WASHINGTON — The U.S. Supreme Court on Monday rejected the appeal of 1st Lt. Michael Behenna, and the Edmond soldier’s father said the focus would now turn full-time toward the clemency and parole process.
“He will get out, he will move on with his life,” said Scott Behenna, of Edmond.
Michael Behenna, 30, has served four years of a 15-year sentence at Fort Leavenworth, Kan.
Scott Behenna said his son is eligible for parole in early January and will have an initial hearing in October. The family also will seek to have President Barack Obama commute the sentence, Scott Behenna said.
The Supreme Court declined without comment to review Behenna’s conviction of unpremeditated murder in a combat zone.
Behenna shot and killed an unarmed Iraqi man in 2008 while interrogating him about terrorist activities.
Behenna’s petition to the nation’s highest court was a long shot since the court accepts few cases each year.
Written by a team of constitutional law professors and military justice experts, the petition drew national attention and the support of 27 retired generals and admirals.
The U.S. Justice Department initially declined to file a response to Behenna’s petition, but the Supreme Court seemed to indicate an interest in the case when it asked for the government’s arguments.
“We had a lot of expectations,” Scott Behenna said Monday.
Still, he said, he cautioned his son last weekend that the legal fight was likely over and told him “just to make peace with the fact that the guy you killed was a terrorist and would have killed others.”
New focus for family
Scott Behenna said the family has, for the last few years, been pursuing legal appeals while also trying to persuade the Army to reduce his sentence. Behenna had his sentence reduced by five years in 2010 following a hearing before the Army Clemency and Parole Board.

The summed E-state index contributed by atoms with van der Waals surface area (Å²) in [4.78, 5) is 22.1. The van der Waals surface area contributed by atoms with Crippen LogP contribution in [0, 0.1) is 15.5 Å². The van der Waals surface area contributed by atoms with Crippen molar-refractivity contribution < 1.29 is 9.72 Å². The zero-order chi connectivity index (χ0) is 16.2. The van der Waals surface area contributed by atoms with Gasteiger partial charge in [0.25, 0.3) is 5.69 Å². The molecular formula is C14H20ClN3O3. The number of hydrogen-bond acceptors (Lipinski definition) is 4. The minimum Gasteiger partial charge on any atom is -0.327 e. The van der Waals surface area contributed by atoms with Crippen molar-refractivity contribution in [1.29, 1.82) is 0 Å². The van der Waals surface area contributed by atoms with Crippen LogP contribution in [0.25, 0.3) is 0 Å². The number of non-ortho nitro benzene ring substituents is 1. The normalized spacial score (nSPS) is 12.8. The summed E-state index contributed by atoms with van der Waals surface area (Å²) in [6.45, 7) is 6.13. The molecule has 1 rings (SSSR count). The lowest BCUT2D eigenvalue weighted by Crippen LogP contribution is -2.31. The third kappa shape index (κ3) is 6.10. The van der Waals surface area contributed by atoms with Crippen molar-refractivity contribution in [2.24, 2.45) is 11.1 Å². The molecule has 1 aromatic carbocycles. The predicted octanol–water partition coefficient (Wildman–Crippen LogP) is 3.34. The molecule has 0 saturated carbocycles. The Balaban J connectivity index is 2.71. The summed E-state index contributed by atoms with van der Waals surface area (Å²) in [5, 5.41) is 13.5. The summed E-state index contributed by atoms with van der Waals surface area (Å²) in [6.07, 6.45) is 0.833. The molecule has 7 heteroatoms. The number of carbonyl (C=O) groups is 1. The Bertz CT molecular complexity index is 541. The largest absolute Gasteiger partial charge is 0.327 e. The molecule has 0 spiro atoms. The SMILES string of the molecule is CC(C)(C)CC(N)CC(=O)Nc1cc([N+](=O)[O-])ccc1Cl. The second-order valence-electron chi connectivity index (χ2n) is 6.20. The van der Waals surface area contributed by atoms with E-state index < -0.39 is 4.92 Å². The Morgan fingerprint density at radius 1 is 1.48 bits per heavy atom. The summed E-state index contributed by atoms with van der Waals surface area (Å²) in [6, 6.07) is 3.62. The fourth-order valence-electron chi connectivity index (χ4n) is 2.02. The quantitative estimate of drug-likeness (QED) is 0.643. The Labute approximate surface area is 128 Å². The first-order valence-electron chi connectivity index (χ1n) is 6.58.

Now, he said, the focus will be on the “political battle” to get him out of prison as soon as possible. Scott Behenna and his wife, Vicki, of Edmond, have gone to Capitol Hill many times to meet with lawmakers about their son’s case.
Scott Behenna said Monday that some were reluctant to get involved while the legal appeals were pending. Now, he said, they’ll have no reason not to advocate for their son’s release.
What really happened in Iraq?
First Lt. Michael Behenna was questioning the Iraqi man, Ali Mansur, who had been identified as part of a terrorist cell, about a roadside bombing that killed two members of Behenna’s platoon.
Behenna testified at his trial that he shot Mansur in self-defense after the man threw a piece of concrete at him and lunged for his weapon.
The military’s highest appeals court ruled last summer that Behenna had lost his right to self-defense since he was the initial aggressor and armed while Mansur had no weapon.
Behenna’s petition warned that the ruling on self-defense threatened the lives of U.S. soldiers fighting unconventional wars in which the enemy is not easily identified and service members must often have their weapons drawn.
The Justice Department countered in a written brief to the high court that the Behenna case was decided on the specific facts and did not have broad implications for soldiers in combat zones.